Huawei NZ corporate affairs director Mark Champion told NBR, "I don't anticipate it will have any impact on our business."
The company had won about around 30% of the the UFB, Mr Champion said, and its work with Enable and Ultrafast Fibre was already underway.
(Huawei Australia also sent a transcript of a TV interview over the weekend, during which its public affairs director defends the company).
Rising NZ profile
Huawei also has profile in New Zealand through being 2degrees main network infrastructure partner. The Chinese company recently extended 2degrees a $100 million credit line to bankroll further expansion.
The Chinese company has also been involved in upgrading the landline fibre backhaul for Vodafone NZ's so-called "Red Network" (that's "red" as in Vodafone's brand colour).
Its various projects have seen Huawei's NZ office, in central Auckland, grow to more than 100 staff.
In October last year, as Huawei’s proposed transtasman fibre cable (a proposed joint venture with a second Chinese company, state-owned Axin) was criticised by anonymous sources in the NZ telco industry as a possible security risk, Huawei director of corporate and public affairs Jeremy Mitchell, Australia & New Zealand told NBR:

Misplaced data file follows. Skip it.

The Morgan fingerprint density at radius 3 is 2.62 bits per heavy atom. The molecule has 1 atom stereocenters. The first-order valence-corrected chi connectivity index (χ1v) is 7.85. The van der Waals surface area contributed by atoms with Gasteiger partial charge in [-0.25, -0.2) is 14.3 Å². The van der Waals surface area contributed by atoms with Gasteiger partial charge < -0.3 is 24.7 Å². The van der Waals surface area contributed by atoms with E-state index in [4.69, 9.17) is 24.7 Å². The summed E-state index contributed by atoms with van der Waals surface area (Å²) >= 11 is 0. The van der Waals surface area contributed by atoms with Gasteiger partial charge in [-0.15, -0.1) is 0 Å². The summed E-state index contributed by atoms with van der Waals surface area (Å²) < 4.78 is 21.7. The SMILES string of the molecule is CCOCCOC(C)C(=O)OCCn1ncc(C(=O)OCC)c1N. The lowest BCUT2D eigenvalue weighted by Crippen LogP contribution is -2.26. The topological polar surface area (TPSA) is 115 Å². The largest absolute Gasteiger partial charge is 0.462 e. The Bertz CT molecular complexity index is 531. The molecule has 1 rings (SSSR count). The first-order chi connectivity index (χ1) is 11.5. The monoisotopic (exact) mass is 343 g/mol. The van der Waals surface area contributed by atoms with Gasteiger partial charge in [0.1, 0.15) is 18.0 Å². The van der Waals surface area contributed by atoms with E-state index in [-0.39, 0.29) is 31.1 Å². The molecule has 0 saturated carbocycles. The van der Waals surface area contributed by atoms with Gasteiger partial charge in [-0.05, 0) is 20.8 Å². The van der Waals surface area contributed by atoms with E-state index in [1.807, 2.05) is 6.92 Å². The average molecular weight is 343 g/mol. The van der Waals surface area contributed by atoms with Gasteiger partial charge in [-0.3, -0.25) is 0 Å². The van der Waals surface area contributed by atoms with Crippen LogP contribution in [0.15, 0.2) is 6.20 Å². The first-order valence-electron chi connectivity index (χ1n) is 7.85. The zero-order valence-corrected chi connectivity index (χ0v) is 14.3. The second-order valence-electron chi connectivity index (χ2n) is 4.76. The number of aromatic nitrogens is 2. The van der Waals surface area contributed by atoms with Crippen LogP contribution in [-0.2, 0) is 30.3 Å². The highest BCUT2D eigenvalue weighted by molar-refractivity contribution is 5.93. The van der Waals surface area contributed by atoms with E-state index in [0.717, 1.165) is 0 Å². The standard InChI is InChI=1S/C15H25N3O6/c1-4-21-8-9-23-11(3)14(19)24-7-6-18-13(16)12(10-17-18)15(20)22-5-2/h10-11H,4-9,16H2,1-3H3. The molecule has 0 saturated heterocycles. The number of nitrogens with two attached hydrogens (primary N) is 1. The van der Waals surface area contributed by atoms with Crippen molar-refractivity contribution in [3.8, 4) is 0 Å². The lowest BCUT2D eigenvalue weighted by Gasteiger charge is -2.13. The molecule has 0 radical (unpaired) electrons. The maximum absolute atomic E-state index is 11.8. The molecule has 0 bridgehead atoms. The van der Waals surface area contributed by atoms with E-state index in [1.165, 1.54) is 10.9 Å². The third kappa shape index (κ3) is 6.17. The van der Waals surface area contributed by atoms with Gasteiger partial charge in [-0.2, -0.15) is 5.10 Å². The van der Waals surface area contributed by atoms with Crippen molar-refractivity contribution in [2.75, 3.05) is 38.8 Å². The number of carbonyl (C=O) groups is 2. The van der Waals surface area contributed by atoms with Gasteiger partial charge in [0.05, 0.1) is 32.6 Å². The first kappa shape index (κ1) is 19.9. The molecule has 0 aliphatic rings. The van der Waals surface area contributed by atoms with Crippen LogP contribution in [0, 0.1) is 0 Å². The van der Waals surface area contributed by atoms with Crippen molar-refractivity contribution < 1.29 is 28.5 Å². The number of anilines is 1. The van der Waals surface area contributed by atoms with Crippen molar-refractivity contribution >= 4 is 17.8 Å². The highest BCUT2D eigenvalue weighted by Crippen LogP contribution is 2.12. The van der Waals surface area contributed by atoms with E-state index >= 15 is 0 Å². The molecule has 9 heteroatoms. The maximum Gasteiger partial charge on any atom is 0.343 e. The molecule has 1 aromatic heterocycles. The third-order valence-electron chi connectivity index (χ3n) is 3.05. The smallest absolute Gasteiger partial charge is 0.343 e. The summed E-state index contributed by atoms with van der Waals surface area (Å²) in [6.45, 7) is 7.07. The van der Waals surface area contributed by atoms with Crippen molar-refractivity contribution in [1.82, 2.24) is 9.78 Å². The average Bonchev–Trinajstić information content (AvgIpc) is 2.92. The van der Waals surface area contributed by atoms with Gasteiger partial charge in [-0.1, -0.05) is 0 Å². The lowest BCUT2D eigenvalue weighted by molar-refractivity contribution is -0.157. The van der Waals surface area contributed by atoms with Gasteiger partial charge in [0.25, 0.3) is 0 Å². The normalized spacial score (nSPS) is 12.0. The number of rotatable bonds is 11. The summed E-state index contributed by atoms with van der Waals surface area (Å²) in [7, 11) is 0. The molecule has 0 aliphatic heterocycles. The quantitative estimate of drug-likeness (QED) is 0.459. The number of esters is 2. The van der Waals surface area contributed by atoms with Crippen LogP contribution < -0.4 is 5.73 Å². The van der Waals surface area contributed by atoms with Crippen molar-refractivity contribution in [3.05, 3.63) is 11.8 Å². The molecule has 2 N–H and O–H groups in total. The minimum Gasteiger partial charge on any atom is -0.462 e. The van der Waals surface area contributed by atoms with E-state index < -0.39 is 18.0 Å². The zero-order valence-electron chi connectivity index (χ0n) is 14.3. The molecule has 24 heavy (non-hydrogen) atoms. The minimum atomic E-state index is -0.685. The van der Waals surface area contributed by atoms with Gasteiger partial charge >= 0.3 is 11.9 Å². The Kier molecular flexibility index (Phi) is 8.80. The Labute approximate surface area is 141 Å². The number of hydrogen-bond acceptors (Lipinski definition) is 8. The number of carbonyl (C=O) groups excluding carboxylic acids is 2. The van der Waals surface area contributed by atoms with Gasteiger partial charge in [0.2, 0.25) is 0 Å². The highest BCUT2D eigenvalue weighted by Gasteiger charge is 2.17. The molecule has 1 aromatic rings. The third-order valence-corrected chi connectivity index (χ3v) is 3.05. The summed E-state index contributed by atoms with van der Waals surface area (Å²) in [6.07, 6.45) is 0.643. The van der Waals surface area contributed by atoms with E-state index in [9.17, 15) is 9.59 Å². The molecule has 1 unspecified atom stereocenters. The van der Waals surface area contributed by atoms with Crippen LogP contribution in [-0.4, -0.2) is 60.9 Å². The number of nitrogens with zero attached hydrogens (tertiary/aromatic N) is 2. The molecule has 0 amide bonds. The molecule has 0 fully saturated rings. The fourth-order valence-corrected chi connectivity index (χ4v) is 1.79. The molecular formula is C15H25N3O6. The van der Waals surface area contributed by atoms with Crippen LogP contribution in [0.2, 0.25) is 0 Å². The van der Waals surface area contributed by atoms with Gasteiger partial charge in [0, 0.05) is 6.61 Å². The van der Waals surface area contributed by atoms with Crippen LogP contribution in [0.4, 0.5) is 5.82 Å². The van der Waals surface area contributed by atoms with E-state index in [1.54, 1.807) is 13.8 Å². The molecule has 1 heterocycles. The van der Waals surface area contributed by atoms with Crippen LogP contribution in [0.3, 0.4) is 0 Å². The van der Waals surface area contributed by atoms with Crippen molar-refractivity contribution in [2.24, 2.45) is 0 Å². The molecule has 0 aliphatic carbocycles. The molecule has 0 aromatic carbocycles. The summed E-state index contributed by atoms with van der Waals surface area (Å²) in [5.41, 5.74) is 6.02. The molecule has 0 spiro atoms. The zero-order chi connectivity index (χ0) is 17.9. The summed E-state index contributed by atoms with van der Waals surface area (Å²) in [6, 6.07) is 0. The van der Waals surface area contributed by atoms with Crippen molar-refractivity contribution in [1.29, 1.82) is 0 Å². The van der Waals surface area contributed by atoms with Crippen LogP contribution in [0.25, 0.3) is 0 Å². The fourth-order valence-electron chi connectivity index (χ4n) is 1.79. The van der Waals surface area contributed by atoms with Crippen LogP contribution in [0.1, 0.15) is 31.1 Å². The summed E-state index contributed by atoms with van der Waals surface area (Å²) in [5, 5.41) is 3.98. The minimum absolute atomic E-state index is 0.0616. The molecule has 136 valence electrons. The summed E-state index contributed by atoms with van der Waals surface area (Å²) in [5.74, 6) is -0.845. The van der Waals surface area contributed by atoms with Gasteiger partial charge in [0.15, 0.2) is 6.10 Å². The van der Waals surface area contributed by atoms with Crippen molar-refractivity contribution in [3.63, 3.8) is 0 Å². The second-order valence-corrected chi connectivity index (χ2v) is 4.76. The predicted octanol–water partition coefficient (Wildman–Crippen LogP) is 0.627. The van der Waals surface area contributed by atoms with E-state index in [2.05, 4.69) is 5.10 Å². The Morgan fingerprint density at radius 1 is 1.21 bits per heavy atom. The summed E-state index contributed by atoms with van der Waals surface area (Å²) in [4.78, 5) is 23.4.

"Huawei's record speaks for itself. We are the global number two telecom equipment provider and we work with all the major telecom operators.
"Huawei is the number one builder of fibre broadband networks around the world with deployments in the UK, Singapore, Malaysia, the UAE and Brunei. You don’t achieve the success Huawei has had without being a trusted partner who delivers quality products and services."
Sydney-based telecommunications analyst Paul Budde, who has consulted to the Obama administration and the Australian government, among others, told NBR security concerns were a "reoccurring theme every time Huawei wins a project."
Mr Budde said a "real assessment" of perceived security risks was needed.
This would help the world to move past the issue.
"In a globalised world this is what happens and we need to build up trust," Mr Budde said.